Whatever skill level you are today

Whatever skill level you are today will be 70% a reflection of your training behavior over the previous five years and 30% a reflection of the previous three months. Failure to apply yourself well in either category can have serious ramifications for your performance here and now.


Want to learn to deal with scary situations?

Want to learn to deal with scary situations? Put yourself there often until it feels at home.


What opportunities do you see in this moment?

What opportunities do you see in this moment? Could act upon them in the time available? In any neutral situation in Jiu jitsu both athletes have opportunities for advancement or even outright victory. The first step is visual/mental. You have to SEE and IDENTIFY an opportunity before it becomes possible for you to go to the next step which is physical/skill based, that is to ACT upon that vision with sufficient prowess to get the job done. Every physical action begins as a recognition in the mind. It’s no good recognizing the opportunities but being to slow or unwilling to pull the trigger and take the physical action required to make it happen. Developing both aspects is crucial. Skill without vision will never be utilized. Vision without skill will achieve nothing. Train yourself to see opportunities and act on them and you will be on the way to superior performance.


When the pressure is on

When the pressure is on: How many moves do you REALLY know? We all think we have a good idea of the size of our skill set. In truth however, the only time you find out is when you play under pressure. ONLY THE MOVES YOU WILL USE WITHOUT HESITATION IN THE BIGGEST MATCH OF YOUR LIFE ARE YOUR TRULY KNOWN BY YOU - everything else can be considered only as moves you are familiar with, but not truly known. Your job is to slowly build upon that small set in two ways. First, refining still further the moves already there. Second, adding a few new ones every year to a level where you would pull the trigger with them without hesitation in a high pressure match against your toughest rivals with everything on the line. In championship training this is the acid test to see how big your skill set really is.


The power of escape

The power of escape: When we think of powerful moves in Jiu jitsu you typically picture a slamming takedown or a bone crunching submission hold, or perhaps an immovable pin or unstoppable pass. We don’t typically think of escapes as demonstration of power - but they are - in a different way. Those typical power moves, hard takedowns, crushing submissions etc are all demonstrations of power over the opponents BODY. Escapes exert their power on an opponents MIND. Imagine working hard to take an opponent down, pass his hard and get to your favorite finishing position and then have an opponent repeatedly escape. Worse still, every time he escapes he immediately counterattacks and almost catches you as you are forced to flee and start all over again. Hard work is tough, but repeated hard work with no forward progress and no prospect of it finishing is hard for the mind to handle. That’s exactly what unstoppable escapes do to an opponents mind in a match. If you can send a clear message to an opponent that he has no means of controlling and finishing you - the longer that match goes the worse he will begin to feel inside. Every escape brings your confidence up and his down. In a long match where points are not a consideration this is a huge factor. There is no lonelier feeling than being fatigued and disheartened by repeated frustration of being close to victory but never able to secure in a match that goes until one of you quits and you now know you have no means of making the other guy quit because he can escape all your best positions without a problem. Here Garry Tonon launches into a strong kipping escape out of mount, about to be followed by a devastating heel hook follow up. There is a reason why he attacks so fearlessly and without abandon in his matches - because he fully believes in his ability to get out of any hold should his attack misfire in any way. The power of Escapes is thus not over the body but over your mind and your opponents mind - now THAT’S real power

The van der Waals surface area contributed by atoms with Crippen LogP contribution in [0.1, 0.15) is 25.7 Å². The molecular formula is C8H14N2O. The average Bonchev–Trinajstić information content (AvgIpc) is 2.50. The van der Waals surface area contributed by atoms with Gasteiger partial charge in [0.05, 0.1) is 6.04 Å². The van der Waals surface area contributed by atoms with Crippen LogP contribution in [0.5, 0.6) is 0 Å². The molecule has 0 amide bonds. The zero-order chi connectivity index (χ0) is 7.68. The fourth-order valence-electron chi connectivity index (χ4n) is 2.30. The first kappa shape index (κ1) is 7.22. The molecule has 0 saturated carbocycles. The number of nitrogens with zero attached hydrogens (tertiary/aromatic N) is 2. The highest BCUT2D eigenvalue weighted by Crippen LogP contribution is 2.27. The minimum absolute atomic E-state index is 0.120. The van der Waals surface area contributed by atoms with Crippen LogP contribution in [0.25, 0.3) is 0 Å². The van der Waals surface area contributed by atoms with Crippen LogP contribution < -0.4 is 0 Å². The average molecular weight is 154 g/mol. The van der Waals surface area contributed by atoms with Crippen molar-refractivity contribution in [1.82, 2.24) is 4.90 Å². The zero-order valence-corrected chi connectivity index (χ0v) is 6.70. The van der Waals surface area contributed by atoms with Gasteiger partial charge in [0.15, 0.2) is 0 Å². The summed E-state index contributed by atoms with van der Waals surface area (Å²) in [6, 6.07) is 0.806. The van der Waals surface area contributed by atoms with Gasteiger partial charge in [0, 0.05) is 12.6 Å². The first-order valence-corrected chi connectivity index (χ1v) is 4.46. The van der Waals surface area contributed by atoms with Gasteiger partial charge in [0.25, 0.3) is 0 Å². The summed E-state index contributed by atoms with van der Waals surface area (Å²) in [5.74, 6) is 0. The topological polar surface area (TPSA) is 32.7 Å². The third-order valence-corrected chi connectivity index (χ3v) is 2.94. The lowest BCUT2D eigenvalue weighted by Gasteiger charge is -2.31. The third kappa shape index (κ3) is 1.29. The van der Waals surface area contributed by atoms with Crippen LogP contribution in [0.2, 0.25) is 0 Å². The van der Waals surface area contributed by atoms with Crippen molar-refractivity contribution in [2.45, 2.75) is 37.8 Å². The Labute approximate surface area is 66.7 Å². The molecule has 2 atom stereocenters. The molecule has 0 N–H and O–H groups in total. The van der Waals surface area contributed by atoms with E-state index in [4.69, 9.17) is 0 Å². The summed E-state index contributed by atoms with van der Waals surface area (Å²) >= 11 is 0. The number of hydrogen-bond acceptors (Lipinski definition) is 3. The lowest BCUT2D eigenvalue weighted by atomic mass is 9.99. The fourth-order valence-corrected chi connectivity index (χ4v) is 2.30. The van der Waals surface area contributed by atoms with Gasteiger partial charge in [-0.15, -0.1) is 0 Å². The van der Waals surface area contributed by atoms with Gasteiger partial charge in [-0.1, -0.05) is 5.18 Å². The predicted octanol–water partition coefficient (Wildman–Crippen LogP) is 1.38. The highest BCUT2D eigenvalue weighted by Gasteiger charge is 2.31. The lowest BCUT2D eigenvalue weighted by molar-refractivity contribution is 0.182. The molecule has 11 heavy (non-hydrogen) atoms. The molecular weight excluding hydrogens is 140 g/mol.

Getting out of trouble - and putting the other guy into trouble

Getting out of trouble - and putting the other guy into trouble: If there is one skill in Jiu jitsu that NEVER goes out of style it would be getting out of bad position. I don’t care how talented an athlete is - we all make mistakes and at some time we all find ourselves fighting for survival out of pins. My approach to pin escapes is a little different from most. I train my students to work in two phases. First the escape itself - then to develop a sensitivity to when the danger is past and then AN IMMEDIATE AND AGGRESSIVE COUNTERATTACK THAT FEEDS OFF YOUR OPPONENTS DESIRE TO REGAIN THE PIN. This takes the humble art of defense into the devastating art of counterattack. Most athletes are satisfied with just getting. I teach to go the extra distance AND FINISH EVERY ESCAPE WITH SUBMISSION COUNTERATTACK WHENEVER POSSIBLE - and in MANY cases it is possible. Take this approach and you’ll soon find that your submission percentages double. Tomorrow I will release my NEW WAVE JIU JITSU escapes into counterattacks instructional video and showcase this attacking philosophy into your defense.